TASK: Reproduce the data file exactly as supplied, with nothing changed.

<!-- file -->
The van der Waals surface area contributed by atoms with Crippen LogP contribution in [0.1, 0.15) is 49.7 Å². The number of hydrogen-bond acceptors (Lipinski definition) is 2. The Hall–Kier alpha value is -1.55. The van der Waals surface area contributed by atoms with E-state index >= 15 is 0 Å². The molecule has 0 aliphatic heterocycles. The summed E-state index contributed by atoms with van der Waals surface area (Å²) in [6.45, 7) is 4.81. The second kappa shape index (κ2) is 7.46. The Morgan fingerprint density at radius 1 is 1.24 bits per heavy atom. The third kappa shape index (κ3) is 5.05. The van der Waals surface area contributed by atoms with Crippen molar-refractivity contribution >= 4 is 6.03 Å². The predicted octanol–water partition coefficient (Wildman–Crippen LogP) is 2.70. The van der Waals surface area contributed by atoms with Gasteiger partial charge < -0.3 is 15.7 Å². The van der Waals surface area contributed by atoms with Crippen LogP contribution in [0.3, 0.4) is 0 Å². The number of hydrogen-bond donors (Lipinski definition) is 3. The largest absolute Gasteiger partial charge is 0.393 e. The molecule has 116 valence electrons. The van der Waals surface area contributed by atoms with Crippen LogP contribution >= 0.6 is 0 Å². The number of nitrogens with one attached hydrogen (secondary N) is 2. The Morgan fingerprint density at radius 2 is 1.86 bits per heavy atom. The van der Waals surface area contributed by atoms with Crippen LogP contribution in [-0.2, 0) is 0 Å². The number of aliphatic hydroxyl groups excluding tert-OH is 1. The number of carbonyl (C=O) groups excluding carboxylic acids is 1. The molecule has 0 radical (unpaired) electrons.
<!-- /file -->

The van der Waals surface area contributed by atoms with Crippen LogP contribution in [0.1, 0.15) is 49.7 Å². The number of hydrogen-bond acceptors (Lipinski definition) is 2. The Hall–Kier alpha value is -1.55. The van der Waals surface area contributed by atoms with E-state index >= 15 is 0 Å². The molecule has 0 aliphatic heterocycles. The summed E-state index contributed by atoms with van der Waals surface area (Å²) in [6.45, 7) is 4.81. The second kappa shape index (κ2) is 7.46. The Morgan fingerprint density at radius 1 is 1.24 bits per heavy atom. The third kappa shape index (κ3) is 5.05. The van der Waals surface area contributed by atoms with Crippen molar-refractivity contribution >= 4 is 6.03 Å². The predicted octanol–water partition coefficient (Wildman–Crippen LogP) is 2.70. The van der Waals surface area contributed by atoms with Gasteiger partial charge < -0.3 is 15.7 Å². The van der Waals surface area contributed by atoms with Crippen LogP contribution in [0.3, 0.4) is 0 Å². The number of hydrogen-bond donors (Lipinski definition) is 3. The largest absolute Gasteiger partial charge is 0.393 e. The molecule has 116 valence electrons. The van der Waals surface area contributed by atoms with Crippen LogP contribution >= 0.6 is 0 Å². The number of nitrogens with one attached hydrogen (secondary N) is 2. The Morgan fingerprint density at radius 2 is 1.86 bits per heavy atom. The van der Waals surface area contributed by atoms with Crippen LogP contribution in [-0.2, 0) is 0 Å². The number of aliphatic hydroxyl groups excluding tert-OH is 1. The number of carbonyl (C=O) groups excluding carboxylic acids is 1. The molecule has 0 radical (unpaired) electrons.